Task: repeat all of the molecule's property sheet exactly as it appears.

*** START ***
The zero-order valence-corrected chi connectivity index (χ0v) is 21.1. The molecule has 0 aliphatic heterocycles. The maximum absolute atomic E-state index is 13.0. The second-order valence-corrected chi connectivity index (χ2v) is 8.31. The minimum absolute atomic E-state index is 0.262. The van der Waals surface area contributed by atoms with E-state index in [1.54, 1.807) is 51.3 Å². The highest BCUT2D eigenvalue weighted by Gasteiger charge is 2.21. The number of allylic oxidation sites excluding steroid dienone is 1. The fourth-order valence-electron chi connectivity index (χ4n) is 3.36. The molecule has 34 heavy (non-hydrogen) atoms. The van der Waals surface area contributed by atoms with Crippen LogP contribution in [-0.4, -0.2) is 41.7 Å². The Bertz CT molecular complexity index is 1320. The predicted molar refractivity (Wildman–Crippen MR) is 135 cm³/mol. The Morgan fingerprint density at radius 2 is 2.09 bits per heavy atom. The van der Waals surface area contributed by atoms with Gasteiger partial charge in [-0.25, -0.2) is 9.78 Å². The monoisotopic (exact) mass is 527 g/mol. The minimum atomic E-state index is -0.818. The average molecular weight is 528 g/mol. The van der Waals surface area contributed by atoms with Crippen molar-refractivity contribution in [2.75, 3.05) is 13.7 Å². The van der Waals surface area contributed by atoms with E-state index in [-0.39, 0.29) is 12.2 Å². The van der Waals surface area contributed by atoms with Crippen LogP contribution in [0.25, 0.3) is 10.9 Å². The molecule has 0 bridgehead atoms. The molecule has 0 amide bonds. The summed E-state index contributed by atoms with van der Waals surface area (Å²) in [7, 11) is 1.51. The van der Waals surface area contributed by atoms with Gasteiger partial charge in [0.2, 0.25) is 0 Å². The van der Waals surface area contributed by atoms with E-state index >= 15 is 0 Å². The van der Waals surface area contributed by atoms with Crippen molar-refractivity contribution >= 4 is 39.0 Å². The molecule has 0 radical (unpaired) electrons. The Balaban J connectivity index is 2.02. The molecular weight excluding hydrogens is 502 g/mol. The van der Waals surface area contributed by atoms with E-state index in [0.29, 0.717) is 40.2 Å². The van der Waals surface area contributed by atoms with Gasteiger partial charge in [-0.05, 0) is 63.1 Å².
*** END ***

The zero-order valence-corrected chi connectivity index (χ0v) is 21.1. The molecule has 0 aliphatic heterocycles. The maximum absolute atomic E-state index is 13.0. The second-order valence-corrected chi connectivity index (χ2v) is 8.31. The minimum absolute atomic E-state index is 0.262. The van der Waals surface area contributed by atoms with E-state index in [1.54, 1.807) is 51.3 Å². The highest BCUT2D eigenvalue weighted by Gasteiger charge is 2.21. The number of allylic oxidation sites excluding steroid dienone is 1. The fourth-order valence-electron chi connectivity index (χ4n) is 3.36. The molecule has 34 heavy (non-hydrogen) atoms. The van der Waals surface area contributed by atoms with Crippen LogP contribution in [-0.4, -0.2) is 41.7 Å². The Bertz CT molecular complexity index is 1320. The predicted molar refractivity (Wildman–Crippen MR) is 135 cm³/mol. The Morgan fingerprint density at radius 2 is 2.09 bits per heavy atom. The van der Waals surface area contributed by atoms with Gasteiger partial charge in [-0.25, -0.2) is 9.78 Å². The monoisotopic (exact) mass is 527 g/mol. The minimum atomic E-state index is -0.818. The average molecular weight is 528 g/mol. The van der Waals surface area contributed by atoms with Crippen molar-refractivity contribution in [2.75, 3.05) is 13.7 Å². The van der Waals surface area contributed by atoms with E-state index in [-0.39, 0.29) is 12.2 Å². The van der Waals surface area contributed by atoms with Crippen LogP contribution in [0.25, 0.3) is 10.9 Å². The molecule has 0 bridgehead atoms. The molecule has 0 amide bonds. The summed E-state index contributed by atoms with van der Waals surface area (Å²) in [7, 11) is 1.51. The van der Waals surface area contributed by atoms with Gasteiger partial charge in [0.2, 0.25) is 0 Å². The van der Waals surface area contributed by atoms with E-state index >= 15 is 0 Å². The van der Waals surface area contributed by atoms with Crippen molar-refractivity contribution >= 4 is 39.0 Å². The molecule has 0 radical (unpaired) electrons. The Balaban J connectivity index is 2.02. The molecular weight excluding hydrogens is 502 g/mol. The van der Waals surface area contributed by atoms with E-state index in [0.29, 0.717) is 40.2 Å². The van der Waals surface area contributed by atoms with Gasteiger partial charge in [-0.05, 0) is 63.1 Å².